A to Z: Barrett's Esophagusenparentshttps://kidshealth.org/EN/images/headers/P-khAZDictionary-enHD-AR1.jpgLearn about complications of acid reflux and conditions that affect the esophagus and upper gastrointestinal tract.Barrett's esophagus, BE, Barrett esophagus, columnar-lined esophagus, gastrointestinal tract, upper GI tract, esophagus, stomach, squamos cells, metaplasia, gastroesophageal reflux disease, GERD, acid reflux, dysplasia, esophageal cancer10/16/201301/30/202001/30/202090e17370-1fc4-49bf-a72f-8f6326b91626https://kidshealth.org/ws/RadyChildrens/en/parents/az-barrett.html/<p><a href="https://kidshealth.org/ws/RadyChildrens/en/parents/dictionary/"><img class="right" title="Parents image" src="https://kidshealth.org/EN/images/buttons/P-atoZDictionary-enBT.jpg" alt="A to Z Dictionary 500 Go" name="5093-P_ATOZDICTIONARY2_ENBT.JPG" /></a></p> <p>Barrett's esophagus (ih-SAH-fuh-gus) happens when the tissue lining the esophagus is damaged by stomach acid. The lining of the esophagus is replaced by tissue that is similar to the lining of the <a href="https://kidshealth.org/ws/RadyChildrens/en/parents/digestive.html/">intestines</a>.</p> <h3>More to Know</h3> <p>The esophagus is a tube that carries food and liquids from the mouth to the stomach. It is separated from the stomach by a small muscle. This muscle opens and lets food and liquid enter the stomach and closes to prevent the food and liquid from leaking back into the esophagus.</p> <p>Barrett's esophagus is very rare in children. It is more likely to happen in children who have nerve or muscle problems.</p> <p>Many people who develop Barrett's esophagus have a history of <a href="https://kidshealth.org/ws/RadyChildrens/en/parents/gerd-reflux.html/">reflux</a> (when stomach acid flows back into the lower esophagus). Reflux may cause burning pain, chest pain, and trouble swallowing food. Doctors believe that sometimes reflux damages and changes the cells of the esophagus.</p> <p>Untreated Barrett's esophagus increases a person's risk for cancer of the esophagus. Treating Barrett's esophagus usually involves treating the acid reflux. In serious cases, doctors may need to do surgery.</p> <h3>Keep in Mind</h3> <p>The right treatment and some lifestyle changes &mdash; like keeping a healthy weight; eating healthy foods; not smoking; and eating smaller, more frequent meals &mdash; can ease symptoms and keep Barrett's esophagus from getting worse. A doctor may prescribe medicines that can ease reflux symptoms. Rarely, in severe cases, doctors might recommend a surgery to remove the affected part of the esophagus.</p> <p><em>All A to Z dictionary entries are regularly reviewed by KidsHealth medical experts.</em></p>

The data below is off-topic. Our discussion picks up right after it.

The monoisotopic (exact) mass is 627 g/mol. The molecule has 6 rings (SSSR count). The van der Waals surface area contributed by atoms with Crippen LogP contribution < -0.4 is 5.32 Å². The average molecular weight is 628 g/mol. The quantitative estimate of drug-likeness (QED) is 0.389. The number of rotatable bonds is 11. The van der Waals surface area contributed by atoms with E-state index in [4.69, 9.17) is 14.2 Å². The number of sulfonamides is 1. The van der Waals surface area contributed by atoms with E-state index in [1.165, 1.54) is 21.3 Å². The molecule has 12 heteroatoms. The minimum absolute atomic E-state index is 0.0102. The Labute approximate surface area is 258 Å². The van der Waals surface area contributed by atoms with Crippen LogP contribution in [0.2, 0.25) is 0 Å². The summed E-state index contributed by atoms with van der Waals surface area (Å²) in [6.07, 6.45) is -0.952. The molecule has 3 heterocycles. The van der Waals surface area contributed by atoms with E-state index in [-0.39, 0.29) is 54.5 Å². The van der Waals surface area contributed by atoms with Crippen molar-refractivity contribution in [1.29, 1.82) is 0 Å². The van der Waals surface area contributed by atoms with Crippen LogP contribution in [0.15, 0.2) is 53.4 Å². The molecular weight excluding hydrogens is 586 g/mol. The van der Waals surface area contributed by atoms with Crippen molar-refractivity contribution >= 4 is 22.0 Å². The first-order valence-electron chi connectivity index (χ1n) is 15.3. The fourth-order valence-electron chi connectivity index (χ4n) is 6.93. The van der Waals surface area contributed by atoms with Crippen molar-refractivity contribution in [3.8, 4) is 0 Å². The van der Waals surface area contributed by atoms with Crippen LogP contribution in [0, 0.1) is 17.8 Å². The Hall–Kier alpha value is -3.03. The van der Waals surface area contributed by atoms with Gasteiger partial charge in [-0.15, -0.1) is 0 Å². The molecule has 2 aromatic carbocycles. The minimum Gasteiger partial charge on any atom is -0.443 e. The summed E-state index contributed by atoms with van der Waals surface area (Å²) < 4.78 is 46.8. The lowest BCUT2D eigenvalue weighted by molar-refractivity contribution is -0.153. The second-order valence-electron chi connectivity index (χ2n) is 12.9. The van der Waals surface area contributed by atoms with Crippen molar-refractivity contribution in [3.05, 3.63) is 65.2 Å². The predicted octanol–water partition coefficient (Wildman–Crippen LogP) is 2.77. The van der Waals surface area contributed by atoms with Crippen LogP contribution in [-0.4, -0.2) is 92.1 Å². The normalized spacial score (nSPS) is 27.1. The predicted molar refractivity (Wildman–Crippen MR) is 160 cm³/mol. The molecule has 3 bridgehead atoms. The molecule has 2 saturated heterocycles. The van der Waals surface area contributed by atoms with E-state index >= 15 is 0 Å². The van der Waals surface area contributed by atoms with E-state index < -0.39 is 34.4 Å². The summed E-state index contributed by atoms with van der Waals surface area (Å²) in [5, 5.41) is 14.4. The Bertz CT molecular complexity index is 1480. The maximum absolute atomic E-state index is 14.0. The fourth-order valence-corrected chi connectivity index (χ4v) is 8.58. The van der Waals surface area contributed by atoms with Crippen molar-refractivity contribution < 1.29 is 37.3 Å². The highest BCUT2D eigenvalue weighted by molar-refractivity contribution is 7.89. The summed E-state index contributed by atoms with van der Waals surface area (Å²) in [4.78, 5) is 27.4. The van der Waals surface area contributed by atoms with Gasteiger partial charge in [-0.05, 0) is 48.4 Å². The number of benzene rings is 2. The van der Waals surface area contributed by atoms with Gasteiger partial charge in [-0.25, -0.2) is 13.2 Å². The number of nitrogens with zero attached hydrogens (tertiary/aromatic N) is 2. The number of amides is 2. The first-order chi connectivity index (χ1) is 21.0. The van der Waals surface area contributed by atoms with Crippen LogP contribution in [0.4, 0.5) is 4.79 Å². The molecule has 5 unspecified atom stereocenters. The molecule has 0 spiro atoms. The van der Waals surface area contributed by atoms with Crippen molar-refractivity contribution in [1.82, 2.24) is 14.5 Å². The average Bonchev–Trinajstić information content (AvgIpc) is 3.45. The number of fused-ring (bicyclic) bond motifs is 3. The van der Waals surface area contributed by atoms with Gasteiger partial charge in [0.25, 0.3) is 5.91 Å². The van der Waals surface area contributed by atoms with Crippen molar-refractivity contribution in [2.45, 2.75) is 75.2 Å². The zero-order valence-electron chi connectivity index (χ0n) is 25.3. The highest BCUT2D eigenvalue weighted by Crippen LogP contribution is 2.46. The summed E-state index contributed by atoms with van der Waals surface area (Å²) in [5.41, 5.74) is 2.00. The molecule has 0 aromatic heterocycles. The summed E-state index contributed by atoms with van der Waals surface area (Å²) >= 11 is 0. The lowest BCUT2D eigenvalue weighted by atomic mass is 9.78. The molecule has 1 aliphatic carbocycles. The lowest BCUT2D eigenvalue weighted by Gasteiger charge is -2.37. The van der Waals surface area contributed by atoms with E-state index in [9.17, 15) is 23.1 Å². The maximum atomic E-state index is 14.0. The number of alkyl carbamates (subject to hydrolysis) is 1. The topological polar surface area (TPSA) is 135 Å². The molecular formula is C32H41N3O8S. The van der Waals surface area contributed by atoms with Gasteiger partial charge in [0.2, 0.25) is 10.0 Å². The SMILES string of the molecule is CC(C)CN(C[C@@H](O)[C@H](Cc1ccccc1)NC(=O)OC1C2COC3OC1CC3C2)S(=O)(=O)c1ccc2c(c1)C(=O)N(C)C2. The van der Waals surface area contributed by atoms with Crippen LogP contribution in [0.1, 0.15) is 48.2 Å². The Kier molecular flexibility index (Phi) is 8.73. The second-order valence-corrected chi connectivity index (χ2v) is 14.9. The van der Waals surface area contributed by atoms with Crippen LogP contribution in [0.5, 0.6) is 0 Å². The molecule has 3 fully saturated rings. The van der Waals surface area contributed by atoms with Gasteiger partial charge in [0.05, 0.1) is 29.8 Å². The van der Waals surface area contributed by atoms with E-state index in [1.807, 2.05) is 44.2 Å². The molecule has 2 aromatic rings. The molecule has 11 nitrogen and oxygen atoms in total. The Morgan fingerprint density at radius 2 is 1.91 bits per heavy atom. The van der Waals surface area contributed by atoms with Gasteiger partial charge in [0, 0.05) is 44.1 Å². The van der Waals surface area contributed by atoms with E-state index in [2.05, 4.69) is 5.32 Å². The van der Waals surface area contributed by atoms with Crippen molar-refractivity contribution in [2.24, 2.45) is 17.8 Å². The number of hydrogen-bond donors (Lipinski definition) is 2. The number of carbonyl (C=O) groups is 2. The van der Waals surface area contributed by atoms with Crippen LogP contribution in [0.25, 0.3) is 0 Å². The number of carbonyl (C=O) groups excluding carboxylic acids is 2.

A to Z: DuodenitisLearn more about diseases and conditions of the stomach and digestive system.https://kidshealth.org/ws/RadyChildrens/en/parents/az-duodenitis.html/0e149301-94cc-437b-a7ff-d43969b877de
A to Z: EsophagitisLearn about conditions that affect the esophagus and upper gastrointestinal tract.https://kidshealth.org/ws/RadyChildrens/en/parents/az-esophagitis.html/13648b47-8bdc-4ea3-b8d3-355ec91a6d08
A to Z: GastritisLearn more about diseases and conditions of the stomach and digestive system.https://kidshealth.org/ws/RadyChildrens/en/parents/az-gastritis.html/fa67a6bf-1919-47d1-b687-bc52c4113764
Digestive SystemThe digestive process starts even before the first bite of food. Find out more about the digestive system and how our bodies break down and absorb the food we eat.https://kidshealth.org/ws/RadyChildrens/en/parents/digestive.html/f2005e0d-6586-4e09-94e7-65388be2bb40
Gastroesophageal RefluxWhen symptoms of heartburn or acid indigestion happen a lot, it could be gastroesophageal reflux (GER). And it can be a problem for kids - even newborns.https://kidshealth.org/ws/RadyChildrens/en/parents/gerd-reflux.html/e7bf2cbd-1676-4ca9-a5d4-5d70052c0344
Gastroesophageal Reflux Disease (GERD)Gastroesophageal reflux disease doesn't just affect old people who eat too much while watching TV. Active, healthy teens can have GERD too.https://kidshealth.org/ws/RadyChildrens/en/teens/gerd.html/a2ccead6-1b16-4eaf-9861-18e46ecd611b
Pyloric StenosisPyloric stenosis can make a baby vomit forcefully and often. It can lead to serious problems like dehydration, and needs medical treatment right away.https://kidshealth.org/ws/RadyChildrens/en/parents/pyloric-stenosis.html/f4f9ad04-3e24-4290-9b0d-6d6d50fce04c
Your Digestive SystemThe digestive system breaks down the food you eat. Learn how in this article for kids.https://kidshealth.org/ws/RadyChildrens/en/kids/digestive-system.html/2a59b1c6-c783-4de0-bb89-75a822f14849
kh:age-allAgesOrAgeAgnostickh:clinicalDesignation-gastroenterologykh:clinicalDesignation-otolaryngologyEarNoseThroatkh:genre-dictionarykh:primaryClinicalDesignation-gastroenterologyBhttps://kidshealth.org/ws/RadyChildrens/en/parents/dictionary/b/b18a8d60-0908-4738-a137-dbbebbbcca74https://kidshealth.org/EN/images/buttons/P-atoZDictionary-enBT.jpg